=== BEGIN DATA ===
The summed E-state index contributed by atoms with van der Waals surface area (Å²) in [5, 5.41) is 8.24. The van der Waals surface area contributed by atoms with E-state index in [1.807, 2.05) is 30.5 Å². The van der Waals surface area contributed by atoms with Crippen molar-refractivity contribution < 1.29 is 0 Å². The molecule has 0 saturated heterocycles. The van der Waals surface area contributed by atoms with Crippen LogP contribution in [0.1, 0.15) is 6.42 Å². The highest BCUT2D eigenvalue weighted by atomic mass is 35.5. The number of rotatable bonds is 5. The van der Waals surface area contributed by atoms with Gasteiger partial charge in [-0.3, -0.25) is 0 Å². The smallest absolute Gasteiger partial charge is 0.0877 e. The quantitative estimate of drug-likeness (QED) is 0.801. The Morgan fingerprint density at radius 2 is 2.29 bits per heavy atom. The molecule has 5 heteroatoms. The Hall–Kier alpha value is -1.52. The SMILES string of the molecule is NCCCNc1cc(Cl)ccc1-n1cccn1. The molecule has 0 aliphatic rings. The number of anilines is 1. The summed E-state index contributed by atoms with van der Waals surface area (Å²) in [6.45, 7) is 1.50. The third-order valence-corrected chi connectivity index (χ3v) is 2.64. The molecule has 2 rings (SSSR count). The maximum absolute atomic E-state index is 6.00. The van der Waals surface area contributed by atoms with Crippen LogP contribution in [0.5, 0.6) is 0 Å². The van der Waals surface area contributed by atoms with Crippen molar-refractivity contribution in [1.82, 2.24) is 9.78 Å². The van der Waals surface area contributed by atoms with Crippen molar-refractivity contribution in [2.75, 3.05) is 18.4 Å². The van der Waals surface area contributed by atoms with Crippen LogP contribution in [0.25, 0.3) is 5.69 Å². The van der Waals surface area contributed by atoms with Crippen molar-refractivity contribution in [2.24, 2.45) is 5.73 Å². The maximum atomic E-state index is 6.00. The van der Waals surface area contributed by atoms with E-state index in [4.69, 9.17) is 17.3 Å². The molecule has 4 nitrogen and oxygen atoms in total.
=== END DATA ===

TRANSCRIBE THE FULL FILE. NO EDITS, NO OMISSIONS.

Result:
The summed E-state index contributed by atoms with van der Waals surface area (Å²) in [5, 5.41) is 8.24. The van der Waals surface area contributed by atoms with E-state index in [1.807, 2.05) is 30.5 Å². The van der Waals surface area contributed by atoms with Crippen molar-refractivity contribution < 1.29 is 0 Å². The molecule has 0 saturated heterocycles. The van der Waals surface area contributed by atoms with Crippen LogP contribution in [0.1, 0.15) is 6.42 Å². The highest BCUT2D eigenvalue weighted by atomic mass is 35.5. The number of rotatable bonds is 5. The van der Waals surface area contributed by atoms with Gasteiger partial charge in [-0.3, -0.25) is 0 Å². The smallest absolute Gasteiger partial charge is 0.0877 e. The quantitative estimate of drug-likeness (QED) is 0.801. The Morgan fingerprint density at radius 2 is 2.29 bits per heavy atom. The molecule has 5 heteroatoms. The Hall–Kier alpha value is -1.52. The SMILES string of the molecule is NCCCNc1cc(Cl)ccc1-n1cccn1. The molecule has 0 aliphatic rings. The number of anilines is 1. The summed E-state index contributed by atoms with van der Waals surface area (Å²) in [6.45, 7) is 1.50. The third-order valence-corrected chi connectivity index (χ3v) is 2.64. The molecule has 2 rings (SSSR count). The maximum absolute atomic E-state index is 6.00. The van der Waals surface area contributed by atoms with Crippen LogP contribution in [0.5, 0.6) is 0 Å². The van der Waals surface area contributed by atoms with Crippen molar-refractivity contribution in [1.82, 2.24) is 9.78 Å². The van der Waals surface area contributed by atoms with Crippen molar-refractivity contribution in [2.75, 3.05) is 18.4 Å². The van der Waals surface area contributed by atoms with Crippen LogP contribution in [0.25, 0.3) is 5.69 Å². The van der Waals surface area contributed by atoms with Crippen molar-refractivity contribution in [2.24, 2.45) is 5.73 Å². The maximum atomic E-state index is 6.00. The van der Waals surface area contributed by atoms with E-state index in [4.69, 9.17) is 17.3 Å². The molecule has 4 nitrogen and oxygen atoms in total.